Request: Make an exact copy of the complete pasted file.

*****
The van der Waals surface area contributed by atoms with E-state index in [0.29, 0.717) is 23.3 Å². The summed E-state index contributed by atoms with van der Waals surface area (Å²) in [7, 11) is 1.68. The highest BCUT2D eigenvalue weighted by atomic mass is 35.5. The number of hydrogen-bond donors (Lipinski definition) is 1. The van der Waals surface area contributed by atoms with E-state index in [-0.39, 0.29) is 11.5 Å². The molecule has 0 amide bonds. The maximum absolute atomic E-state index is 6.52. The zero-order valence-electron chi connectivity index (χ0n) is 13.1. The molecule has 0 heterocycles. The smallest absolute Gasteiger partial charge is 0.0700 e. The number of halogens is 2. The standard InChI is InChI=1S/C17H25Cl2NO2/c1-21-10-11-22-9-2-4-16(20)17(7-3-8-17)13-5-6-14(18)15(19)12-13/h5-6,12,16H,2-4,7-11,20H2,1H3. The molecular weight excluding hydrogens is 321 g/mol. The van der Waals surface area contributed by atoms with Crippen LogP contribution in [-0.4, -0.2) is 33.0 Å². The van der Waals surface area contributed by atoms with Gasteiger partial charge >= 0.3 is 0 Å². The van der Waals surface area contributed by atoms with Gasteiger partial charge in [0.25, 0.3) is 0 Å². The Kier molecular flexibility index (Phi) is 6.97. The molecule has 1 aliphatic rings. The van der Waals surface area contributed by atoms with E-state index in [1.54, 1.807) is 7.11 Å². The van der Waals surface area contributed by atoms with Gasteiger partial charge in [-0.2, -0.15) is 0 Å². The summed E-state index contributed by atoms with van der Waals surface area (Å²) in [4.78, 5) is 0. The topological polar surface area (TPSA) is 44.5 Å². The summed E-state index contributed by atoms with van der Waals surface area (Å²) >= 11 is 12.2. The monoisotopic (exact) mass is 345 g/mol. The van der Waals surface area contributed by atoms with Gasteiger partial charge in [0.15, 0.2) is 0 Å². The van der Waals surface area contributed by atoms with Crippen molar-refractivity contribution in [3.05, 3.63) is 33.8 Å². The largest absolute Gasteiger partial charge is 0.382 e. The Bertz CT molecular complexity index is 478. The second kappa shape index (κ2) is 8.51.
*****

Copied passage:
The van der Waals surface area contributed by atoms with E-state index in [0.29, 0.717) is 23.3 Å². The summed E-state index contributed by atoms with van der Waals surface area (Å²) in [7, 11) is 1.68. The highest BCUT2D eigenvalue weighted by atomic mass is 35.5. The number of hydrogen-bond donors (Lipinski definition) is 1. The van der Waals surface area contributed by atoms with E-state index in [-0.39, 0.29) is 11.5 Å². The molecule has 0 amide bonds. The maximum absolute atomic E-state index is 6.52. The zero-order valence-electron chi connectivity index (χ0n) is 13.1. The molecule has 0 heterocycles. The smallest absolute Gasteiger partial charge is 0.0700 e. The number of halogens is 2. The standard InChI is InChI=1S/C17H25Cl2NO2/c1-21-10-11-22-9-2-4-16(20)17(7-3-8-17)13-5-6-14(18)15(19)12-13/h5-6,12,16H,2-4,7-11,20H2,1H3. The molecular weight excluding hydrogens is 321 g/mol. The van der Waals surface area contributed by atoms with Crippen LogP contribution in [-0.4, -0.2) is 33.0 Å². The van der Waals surface area contributed by atoms with Gasteiger partial charge >= 0.3 is 0 Å². The van der Waals surface area contributed by atoms with Gasteiger partial charge in [0.25, 0.3) is 0 Å². The Kier molecular flexibility index (Phi) is 6.97. The molecule has 1 aliphatic rings. The van der Waals surface area contributed by atoms with E-state index in [1.54, 1.807) is 7.11 Å². The van der Waals surface area contributed by atoms with Gasteiger partial charge in [-0.2, -0.15) is 0 Å². The summed E-state index contributed by atoms with van der Waals surface area (Å²) in [4.78, 5) is 0. The topological polar surface area (TPSA) is 44.5 Å². The summed E-state index contributed by atoms with van der Waals surface area (Å²) >= 11 is 12.2. The monoisotopic (exact) mass is 345 g/mol. The van der Waals surface area contributed by atoms with Gasteiger partial charge in [0.15, 0.2) is 0 Å². The van der Waals surface area contributed by atoms with Crippen molar-refractivity contribution in [3.05, 3.63) is 33.8 Å². The largest absolute Gasteiger partial charge is 0.382 e. The Bertz CT molecular complexity index is 478. The second kappa shape index (κ2) is 8.51.